WASHINGTON — It’s been a rough week for Crystal Moore. She got fired from her job as the police chief in Latta, S.C., despite a spotless 20-year record with the department, and she’s not alone in believing the town’s new mayor fired her because she’s a lesbian. It’s the first time she hasn’t had a job since she was 9, her health insurance runs out at the end of the month and she doesn’t know where her next paycheck will come from.
But if the firing weren’t enough of a shock, something else unexpected happened: Her community — a tiny conservative town of about 1,410 residents — is rising to her defense and demanding that she get her job back.
Dozens of people have picketed outside town hall and held prayer vigils. Kids she met while patrolling at a school have told her they support her. Members of the town council voted to take action to go around Mayor Earl Bullard and try to reinstate her job. Her former team of officers calls her every day to lend their support. And teachers, preachers and counselors in town have all approached her to tell her she deserves her job back and that her sexual orientation should have nothing to do with her job.
“People call us the Bible Belt in the South, and to have so much support is awesome. I’m going to tell you, it’s amazing,” Moore told The Huffington Post. “The good Lord has really blessed me with a lot of family and friends.”
Even people that Moore threw in jail say they want her back as the police chief.
“We just had a big case with a firearms place broken into, and even the people we investigated came up and hung their necks and said, ‘You did your job. We respect you for that,’” she said. “They’re saying, ‘I’m helping Ms. Crystal to keep her job and she’s the one who locked me up.’”
Moore’s community has also turned to the Internet to build support for her. Residents created the Twitter hashtag #StandWithChiefMoore and launched petitions demanding that Moore get her job back and that Bullard’s actions be investigated. Most notably, her supporters set up an online fundraising site to help Moore with living expenses and potential legal costs as she fights to return to her job. As of Tuesday afternoon, the site had raised $1,935.
“I have always worked. That’s all I want to do is get back to work, support myself and work for my community,” Moore said. “Here I am now, I have no income. I’ve never been in this predicament. One hundred percent of my life has been for my career. And here I am, struggling because one person does not like me personally. He snatched it away.”
A request for comment from Bullard’s office was not returned.
Bullard maintains he fired Moore after giving her seven reprimands on April 15. He alleges that she failed to maintain order and questioned authority, among other offenses. But the reprimands were the first Moore ever received after 20 years on the job. What’s more, members of the town council said Bullard, who became mayor in December, broke with protocol by not giving Moore a verbal or written warning for any wrongdoing and not discussing the matter with the council before taking action. On top of that, a council member produced a recorded phone call he recently had with the mayor in which Bullard went on a homophobic tirade about preferring to leave his children with a raging alcoholic over someone whose “lifestyle is questionable.”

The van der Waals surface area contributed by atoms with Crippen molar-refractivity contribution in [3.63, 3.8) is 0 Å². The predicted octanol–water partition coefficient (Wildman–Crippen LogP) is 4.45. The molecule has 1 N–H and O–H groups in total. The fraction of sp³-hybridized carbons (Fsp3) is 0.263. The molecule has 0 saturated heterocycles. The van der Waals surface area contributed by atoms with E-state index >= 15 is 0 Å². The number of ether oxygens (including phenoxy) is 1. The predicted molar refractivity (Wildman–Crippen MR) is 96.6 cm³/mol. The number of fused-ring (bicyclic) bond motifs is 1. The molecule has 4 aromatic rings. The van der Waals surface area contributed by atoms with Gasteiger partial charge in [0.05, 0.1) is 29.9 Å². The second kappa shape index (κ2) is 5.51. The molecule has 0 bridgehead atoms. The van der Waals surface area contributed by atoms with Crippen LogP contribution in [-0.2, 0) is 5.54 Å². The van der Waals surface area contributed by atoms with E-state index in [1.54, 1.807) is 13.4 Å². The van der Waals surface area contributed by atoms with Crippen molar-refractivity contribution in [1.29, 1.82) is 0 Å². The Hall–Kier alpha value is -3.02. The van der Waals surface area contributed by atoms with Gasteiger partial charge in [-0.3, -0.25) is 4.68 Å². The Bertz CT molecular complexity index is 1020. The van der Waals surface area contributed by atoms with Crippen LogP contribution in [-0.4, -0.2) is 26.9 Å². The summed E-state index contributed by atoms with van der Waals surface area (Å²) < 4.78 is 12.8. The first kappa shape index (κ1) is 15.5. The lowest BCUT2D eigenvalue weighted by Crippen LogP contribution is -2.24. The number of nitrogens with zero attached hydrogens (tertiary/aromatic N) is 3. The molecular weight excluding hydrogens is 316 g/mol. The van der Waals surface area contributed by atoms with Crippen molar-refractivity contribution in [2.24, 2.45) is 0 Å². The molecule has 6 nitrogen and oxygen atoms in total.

The reality is that even if Bullard said he fired Moore because of her sexual orientation, he would be allowed to do so. It’s currently legal in 29 states — including South Carolina — to fire or harass someone at work for being gay, lesbian, bisexual or transgender. There’s legislation in Congress that would ban such treatment of people, but the bill, called the Employment Non-Discrimination Act, has stalled in the House, where Speaker John Boehner (R-Ohio) has said he won’t let it get a vote. It already passed the Senate with bipartisan support.
President Barack Obama also has the ability to ban such workplace discrimination among federal contractors, though he has yet to do anything on that front. If he did take action, it would extend protections to as many as 16 million workers.
Moore said she doesn’t follow Washington politics much but has heard about ENDA and doesn’t understand why it isn’t moving through Congress.
“Are we back in the 1960s again?” she asked. “I hope something is done. I’d been at the department for 20 years and never had any problems. Then four months of harassment from Bullard. He micromanaged me, caused me so much stress, nitpicking, and there’s nothing in our policy to help me. Not a thing. It’s like, can you just tell him to leave me alone? I’ve got to do my job.”
For now, Moore is holding her breath until June 24, when the town will vote on a referendum to switch its form of government to council-strong, mayor-weak, which is the opposite of its current form. Council members voted unanimously to put the referendum to a vote in response to Moore being fired. If it passes, the council will have the authority to reinstate her job.
Despite feeling “crushed” when hearing the recording of Bullard’s anti-gay comments, Moore said one of the most heartening aspects of the ordeal is that people from all over the country have been leaving supportive messages on her Facebook page. Some have shared stories about being discriminated against at work for being gay and lamented that they didn’t have the courage to fight to get their jobs back.
“It’s just amazing. Some say, ‘I didn’t fight, I didn’t do anything, I gave in and took a severance package.’ They didn’t think they had any options and just gave in,” Moore said. “They want me to fight. That’s what I want.”